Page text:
DW special: Why does Africa go hungry?

The number of people in Africa suffering from hunger had been receding for some years. But it is now on the rise again. 26 million Africans face starvation. A special series by DW Africa explains why.

It is one of those situations when you really only understand what happened after it is over. A doctor and a nurse try to revive a little child. Sitting on her bed, the parents don’t move. After a couple of minutes, the doctor orders all revival efforts to be stopped. A quiet sobbing fills the silence; then a cry. An orderly pulls up a screen to give the parents some privacy. We don’t see what happens next.

This incident which took place in a clinic in northern Kenya was the most difficult emotional moment of our research trip through African regions hit by hunger. It made very clear that the 26 million people threatened with starvation are not a statistic and that for many of these people hunger is more than just a threat. The little girl in the Kenyan hospital did not die in an accident or from an incurable disease. She died because she had not eaten for too long.

Hunger doesn’t make the headlines

DW reporters crossed many African countries for several weeks to track the hunger crisis. They talked to development helpers, experts, politicians and above all to the people affected to find out more about the reasons for so much suffering.

 The main causes of hunger in Africa are violence and conflicts

Some time ago, aid organizations started raising the alarm on hunger in Africa, which is why this series of reports is so timely. They have been warning that an expanding drought could result in one of the most terrible hunger catastrophes of the last decades in Africa and Yemen. But soon the predicted crises stopped making the headlines – although the situation hasn’t really improved. In South Sudan and Somalia, two of the hardest hit countries, 14 million people remain dependent on food aid.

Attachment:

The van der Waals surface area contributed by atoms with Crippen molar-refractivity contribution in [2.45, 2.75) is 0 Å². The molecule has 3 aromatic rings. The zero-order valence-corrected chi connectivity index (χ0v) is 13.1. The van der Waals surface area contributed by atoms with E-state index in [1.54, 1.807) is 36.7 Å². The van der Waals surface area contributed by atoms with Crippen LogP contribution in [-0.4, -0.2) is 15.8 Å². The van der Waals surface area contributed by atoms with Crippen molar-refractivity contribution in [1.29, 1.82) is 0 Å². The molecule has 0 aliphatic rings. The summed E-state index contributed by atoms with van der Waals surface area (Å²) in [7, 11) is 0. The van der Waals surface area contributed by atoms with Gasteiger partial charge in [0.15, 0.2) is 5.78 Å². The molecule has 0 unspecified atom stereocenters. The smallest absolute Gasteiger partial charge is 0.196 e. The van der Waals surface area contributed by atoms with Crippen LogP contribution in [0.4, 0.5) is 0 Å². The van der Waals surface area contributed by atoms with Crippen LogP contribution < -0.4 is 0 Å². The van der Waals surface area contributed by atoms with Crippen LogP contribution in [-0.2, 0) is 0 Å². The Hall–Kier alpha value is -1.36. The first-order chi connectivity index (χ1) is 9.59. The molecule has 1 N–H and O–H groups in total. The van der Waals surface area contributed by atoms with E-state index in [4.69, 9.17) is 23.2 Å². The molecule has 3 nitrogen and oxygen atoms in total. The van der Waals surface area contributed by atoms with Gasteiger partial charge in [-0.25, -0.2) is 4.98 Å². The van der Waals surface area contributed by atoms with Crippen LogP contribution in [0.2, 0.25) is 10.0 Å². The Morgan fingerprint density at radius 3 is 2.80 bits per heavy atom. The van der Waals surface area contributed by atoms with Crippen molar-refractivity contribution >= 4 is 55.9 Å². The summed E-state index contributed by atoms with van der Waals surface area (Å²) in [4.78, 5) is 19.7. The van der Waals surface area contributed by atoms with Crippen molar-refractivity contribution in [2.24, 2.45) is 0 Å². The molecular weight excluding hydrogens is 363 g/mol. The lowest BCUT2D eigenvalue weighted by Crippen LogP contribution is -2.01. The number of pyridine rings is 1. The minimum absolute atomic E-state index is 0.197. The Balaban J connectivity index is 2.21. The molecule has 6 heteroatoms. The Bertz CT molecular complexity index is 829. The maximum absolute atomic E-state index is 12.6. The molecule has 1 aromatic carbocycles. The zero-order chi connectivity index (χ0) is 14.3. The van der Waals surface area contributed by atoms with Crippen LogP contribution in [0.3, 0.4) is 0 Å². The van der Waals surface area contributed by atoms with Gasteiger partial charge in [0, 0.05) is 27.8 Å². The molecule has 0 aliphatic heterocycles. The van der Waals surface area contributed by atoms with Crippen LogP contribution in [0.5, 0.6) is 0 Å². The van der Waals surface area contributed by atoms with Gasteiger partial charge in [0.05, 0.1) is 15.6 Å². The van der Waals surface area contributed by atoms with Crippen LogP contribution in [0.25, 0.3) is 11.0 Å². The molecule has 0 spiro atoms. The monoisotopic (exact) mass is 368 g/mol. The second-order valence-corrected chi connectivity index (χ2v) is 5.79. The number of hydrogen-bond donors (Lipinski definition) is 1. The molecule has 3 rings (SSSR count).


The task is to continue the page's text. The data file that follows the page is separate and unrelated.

People as the main cause

What led to these dramatic situations? The reports’ answer to that is unequivocal: people did, not nature. Worldwide climate change, massive deforestation and one-sided cultivation are making life increasingly difficult for African small-scale farmers.

But political conflicts have even more devastating consequences. Countries most affected by hunger such as Nigeria, South Sudan and Somalia, are either embroiled in a civil war or they are fighting terrorists. In these countries, the state has failed to provide basic needs like providing health services, education or security. In lieu of which small elites are busy filling their own pockets in countries which often have considerable resources.

 Climate change and neglectful agricultural policies have made life difficult for African smallholders

Cautious optimism

Nevertheless, DW’s reporters also came back with stories of hope. For instance, after more than 20 years of civil war, at the start of 2017 Somalia got a new government. This had many observers voicing cautious optimism. And everywhere the reporters met people who grow beyond themselves in exceptional circumstances and do not just give up. Because people are not only the cause of hunger, they are also its solution.


Written by Jan-Philipp Scholz, 16.10.17. Edited by Amy Smith (NIAS)